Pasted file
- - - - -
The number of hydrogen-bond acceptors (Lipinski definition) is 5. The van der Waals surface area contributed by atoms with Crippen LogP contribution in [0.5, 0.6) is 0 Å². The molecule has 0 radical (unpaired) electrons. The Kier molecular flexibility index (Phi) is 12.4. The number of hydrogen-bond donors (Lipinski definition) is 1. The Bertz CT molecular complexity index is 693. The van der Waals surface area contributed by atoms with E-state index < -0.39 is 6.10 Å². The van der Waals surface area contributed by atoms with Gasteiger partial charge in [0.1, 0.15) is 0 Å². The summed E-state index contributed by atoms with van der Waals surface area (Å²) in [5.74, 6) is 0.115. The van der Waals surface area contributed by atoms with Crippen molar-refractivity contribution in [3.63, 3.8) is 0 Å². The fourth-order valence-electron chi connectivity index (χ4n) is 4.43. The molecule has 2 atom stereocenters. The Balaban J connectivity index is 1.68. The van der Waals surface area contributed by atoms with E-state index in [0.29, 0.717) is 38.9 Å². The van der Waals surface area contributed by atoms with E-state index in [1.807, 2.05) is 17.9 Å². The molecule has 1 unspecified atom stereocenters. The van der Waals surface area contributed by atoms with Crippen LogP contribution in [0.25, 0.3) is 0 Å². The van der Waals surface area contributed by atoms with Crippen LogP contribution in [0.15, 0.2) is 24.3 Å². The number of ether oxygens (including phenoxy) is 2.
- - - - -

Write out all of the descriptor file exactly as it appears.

The number of hydrogen-bond acceptors (Lipinski definition) is 5. The van der Waals surface area contributed by atoms with Crippen LogP contribution in [0.5, 0.6) is 0 Å². The molecule has 0 radical (unpaired) electrons. The Kier molecular flexibility index (Phi) is 12.4. The number of hydrogen-bond donors (Lipinski definition) is 1. The Bertz CT molecular complexity index is 693. The van der Waals surface area contributed by atoms with E-state index < -0.39 is 6.10 Å². The van der Waals surface area contributed by atoms with Gasteiger partial charge in [0.1, 0.15) is 0 Å². The summed E-state index contributed by atoms with van der Waals surface area (Å²) in [5.74, 6) is 0.115. The van der Waals surface area contributed by atoms with Crippen molar-refractivity contribution in [3.63, 3.8) is 0 Å². The fourth-order valence-electron chi connectivity index (χ4n) is 4.43. The molecule has 2 atom stereocenters. The Balaban J connectivity index is 1.68. The van der Waals surface area contributed by atoms with E-state index in [0.29, 0.717) is 38.9 Å². The van der Waals surface area contributed by atoms with E-state index in [1.807, 2.05) is 17.9 Å². The molecule has 1 unspecified atom stereocenters. The van der Waals surface area contributed by atoms with Crippen LogP contribution in [0.25, 0.3) is 0 Å². The van der Waals surface area contributed by atoms with Crippen LogP contribution in [0.15, 0.2) is 24.3 Å². The number of ether oxygens (including phenoxy) is 2.